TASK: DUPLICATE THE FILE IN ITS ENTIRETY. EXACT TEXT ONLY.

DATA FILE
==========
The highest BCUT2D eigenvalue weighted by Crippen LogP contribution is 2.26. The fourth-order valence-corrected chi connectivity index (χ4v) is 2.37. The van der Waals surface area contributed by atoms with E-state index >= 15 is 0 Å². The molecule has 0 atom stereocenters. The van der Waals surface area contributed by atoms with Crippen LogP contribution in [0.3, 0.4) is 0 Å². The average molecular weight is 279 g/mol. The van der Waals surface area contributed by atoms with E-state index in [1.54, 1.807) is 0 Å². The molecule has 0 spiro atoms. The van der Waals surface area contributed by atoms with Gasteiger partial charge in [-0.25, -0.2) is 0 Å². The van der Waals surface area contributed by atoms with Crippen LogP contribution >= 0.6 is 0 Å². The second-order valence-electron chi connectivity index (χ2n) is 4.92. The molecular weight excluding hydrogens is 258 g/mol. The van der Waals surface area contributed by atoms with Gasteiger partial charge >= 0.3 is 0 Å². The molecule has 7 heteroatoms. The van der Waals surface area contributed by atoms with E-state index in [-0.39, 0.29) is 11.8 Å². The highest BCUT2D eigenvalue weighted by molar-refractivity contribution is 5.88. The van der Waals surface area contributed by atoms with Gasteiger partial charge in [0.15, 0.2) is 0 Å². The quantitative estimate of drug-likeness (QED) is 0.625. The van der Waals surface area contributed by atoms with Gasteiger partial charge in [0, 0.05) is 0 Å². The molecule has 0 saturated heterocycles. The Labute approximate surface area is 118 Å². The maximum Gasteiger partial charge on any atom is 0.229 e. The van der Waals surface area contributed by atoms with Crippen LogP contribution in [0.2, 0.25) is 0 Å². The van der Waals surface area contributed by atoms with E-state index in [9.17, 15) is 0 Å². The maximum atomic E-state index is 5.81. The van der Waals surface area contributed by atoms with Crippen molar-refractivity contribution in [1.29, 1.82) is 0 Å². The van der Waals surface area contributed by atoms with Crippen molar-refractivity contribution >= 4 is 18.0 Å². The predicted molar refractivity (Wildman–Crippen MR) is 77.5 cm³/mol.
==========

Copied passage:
The highest BCUT2D eigenvalue weighted by Crippen LogP contribution is 2.26. The fourth-order valence-corrected chi connectivity index (χ4v) is 2.37. The van der Waals surface area contributed by atoms with E-state index >= 15 is 0 Å². The molecule has 0 atom stereocenters. The van der Waals surface area contributed by atoms with Crippen LogP contribution in [0.3, 0.4) is 0 Å². The average molecular weight is 279 g/mol. The van der Waals surface area contributed by atoms with E-state index in [1.54, 1.807) is 0 Å². The molecule has 0 spiro atoms. The van der Waals surface area contributed by atoms with Gasteiger partial charge in [-0.25, -0.2) is 0 Å². The van der Waals surface area contributed by atoms with Crippen LogP contribution >= 0.6 is 0 Å². The second-order valence-electron chi connectivity index (χ2n) is 4.92. The molecular weight excluding hydrogens is 258 g/mol. The van der Waals surface area contributed by atoms with Gasteiger partial charge >= 0.3 is 0 Å². The molecule has 7 heteroatoms. The van der Waals surface area contributed by atoms with E-state index in [-0.39, 0.29) is 11.8 Å². The highest BCUT2D eigenvalue weighted by molar-refractivity contribution is 5.88. The van der Waals surface area contributed by atoms with Gasteiger partial charge in [0.15, 0.2) is 0 Å². The quantitative estimate of drug-likeness (QED) is 0.625. The van der Waals surface area contributed by atoms with Gasteiger partial charge in [0, 0.05) is 0 Å². The molecule has 0 saturated heterocycles. The Labute approximate surface area is 118 Å². The maximum Gasteiger partial charge on any atom is 0.229 e. The van der Waals surface area contributed by atoms with Crippen LogP contribution in [0.2, 0.25) is 0 Å². The van der Waals surface area contributed by atoms with E-state index in [9.17, 15) is 0 Å². The maximum atomic E-state index is 5.81. The van der Waals surface area contributed by atoms with Crippen molar-refractivity contribution in [1.29, 1.82) is 0 Å². The van der Waals surface area contributed by atoms with Crippen molar-refractivity contribution >= 4 is 18.0 Å². The predicted molar refractivity (Wildman–Crippen MR) is 77.5 cm³/mol.